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I am a Yid. I like to rock. Veitur!

- [ Friday, December 10, 2004 ] -
 
The Disorganized Shul
A couple band-mates had a conversation with a Rabbi of a shul, and they decided that a concert at/for the shul would be cool. We all love the members of the shul and they have been our best fan base so far.

A few weeks later, someone from the shul office contacted our band to know what to put on the flier. I replied that we needed more information about the planned event and that we couldn't commit without settling a few details first.

Fliers went out without confirmation of details and without a contact from the shul committed to helping us produce the event.

A shul bulletin went out, also announcing the event.

After repeated pressing, we couldn't get the shul to commit even one person outside the band to coordinate the event. Also, we just had a major personnel change and had a lot of things on our plate already. The band contacted the shul office by phone to specify that we couldn't do the show.

Another shul bulletin went out, still announcing the event.

I e-mailed a reply to the bulletin, hoping to reach the person who puts it out. I also copied the Rabbi. In the e-mail, I politely and specifically informed the shul again that under the current conditions we couldn't play at this time. We would be happy to reschedule at a later date.

A band member, also a member of the shul, asked if they could please advertise a concert that we are doing elsewhere the day after our original time slot. Announcements in the shul bulletin often advertise Jewish events involving shul members.

The next shul bulletin went out. It said the concert was canceled. There was no mention of our other concert. And now the shul is putting on a competing musical event. The event is not scheduled for the empty space of time that they originally scheduled for us. This event is scheduled for the same time as our currently booked concert.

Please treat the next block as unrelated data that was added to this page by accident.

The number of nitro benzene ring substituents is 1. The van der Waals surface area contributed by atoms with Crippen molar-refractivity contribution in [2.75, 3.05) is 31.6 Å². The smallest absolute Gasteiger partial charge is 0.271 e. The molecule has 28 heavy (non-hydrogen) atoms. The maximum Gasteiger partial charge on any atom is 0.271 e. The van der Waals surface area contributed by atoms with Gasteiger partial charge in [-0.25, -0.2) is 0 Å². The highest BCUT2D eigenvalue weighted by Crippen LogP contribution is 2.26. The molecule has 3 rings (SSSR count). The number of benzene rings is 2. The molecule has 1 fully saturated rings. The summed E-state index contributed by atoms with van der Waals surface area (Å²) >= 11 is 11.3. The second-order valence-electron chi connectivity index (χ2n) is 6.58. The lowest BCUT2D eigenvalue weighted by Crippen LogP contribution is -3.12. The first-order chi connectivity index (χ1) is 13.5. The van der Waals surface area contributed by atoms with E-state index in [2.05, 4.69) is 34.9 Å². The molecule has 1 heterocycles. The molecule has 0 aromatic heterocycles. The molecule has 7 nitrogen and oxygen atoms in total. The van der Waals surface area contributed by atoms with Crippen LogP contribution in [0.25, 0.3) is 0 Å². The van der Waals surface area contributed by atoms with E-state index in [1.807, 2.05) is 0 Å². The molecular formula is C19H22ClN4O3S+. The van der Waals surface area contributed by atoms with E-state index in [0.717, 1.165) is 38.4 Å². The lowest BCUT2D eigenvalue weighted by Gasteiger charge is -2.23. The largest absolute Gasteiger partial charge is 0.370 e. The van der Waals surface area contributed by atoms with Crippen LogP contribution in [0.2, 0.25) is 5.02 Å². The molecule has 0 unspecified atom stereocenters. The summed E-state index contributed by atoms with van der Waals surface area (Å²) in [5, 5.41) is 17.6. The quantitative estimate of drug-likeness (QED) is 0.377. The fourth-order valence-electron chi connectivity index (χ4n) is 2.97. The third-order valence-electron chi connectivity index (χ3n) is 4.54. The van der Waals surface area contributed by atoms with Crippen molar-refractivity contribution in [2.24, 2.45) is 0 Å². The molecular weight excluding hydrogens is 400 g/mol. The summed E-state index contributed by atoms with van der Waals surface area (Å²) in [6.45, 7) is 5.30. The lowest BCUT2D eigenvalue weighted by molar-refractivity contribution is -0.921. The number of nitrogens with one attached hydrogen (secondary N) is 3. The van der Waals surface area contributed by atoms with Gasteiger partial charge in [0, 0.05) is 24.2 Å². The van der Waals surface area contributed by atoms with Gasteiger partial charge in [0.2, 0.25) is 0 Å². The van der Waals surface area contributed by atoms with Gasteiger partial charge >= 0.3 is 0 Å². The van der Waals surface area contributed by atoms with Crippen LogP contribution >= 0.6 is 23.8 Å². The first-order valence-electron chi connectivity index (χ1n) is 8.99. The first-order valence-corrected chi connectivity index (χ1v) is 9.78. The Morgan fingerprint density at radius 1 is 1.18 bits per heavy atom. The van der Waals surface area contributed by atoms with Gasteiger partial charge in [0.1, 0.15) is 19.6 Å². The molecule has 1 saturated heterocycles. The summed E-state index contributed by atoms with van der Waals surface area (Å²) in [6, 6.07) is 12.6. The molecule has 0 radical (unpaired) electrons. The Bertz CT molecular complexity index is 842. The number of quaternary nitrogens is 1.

The next shul bulletin went out with all the same info. It still says our concert is canceled.

We asked the shul nicely to advertise our other show and to please rephrase the concert announcement to say "...is being rescheduled" instead of "canceled."

The next shul bulletin said the concert was canceled. It also advertised our other concert but with many caveats. And for this announcement, they misspelled our name. They also reformatted the name, capitalizing some letters in the middle, that were never meant to be capitalized. Keep in mind they always spell it correctly to say our concert is canceled. Even in the same bulletin.



What really bothers me about these events is that the shul had no right to assume this event would take place without their involvement. Then the shul had no right to publicize this event. They followed up very poorly.

The band branding is very important. The public image of the band reflects directly on whether people come and see us. Concert cancellations reflect very poorly on the band. People don't know why the concert was canceled and will probably assume it's because of some deficiency with the band. The shul announced our concert twice, and then announced the cancellation three times. They announced our real gig once, in a misspelled, incorrectly formatted, awkward way with caveats.

The shul messed up the concert. Then they messed up our name--a lot. It will be a while before I would want to involve this shul in anything I'm doing. And you can be sure I will execute more control and less trust.


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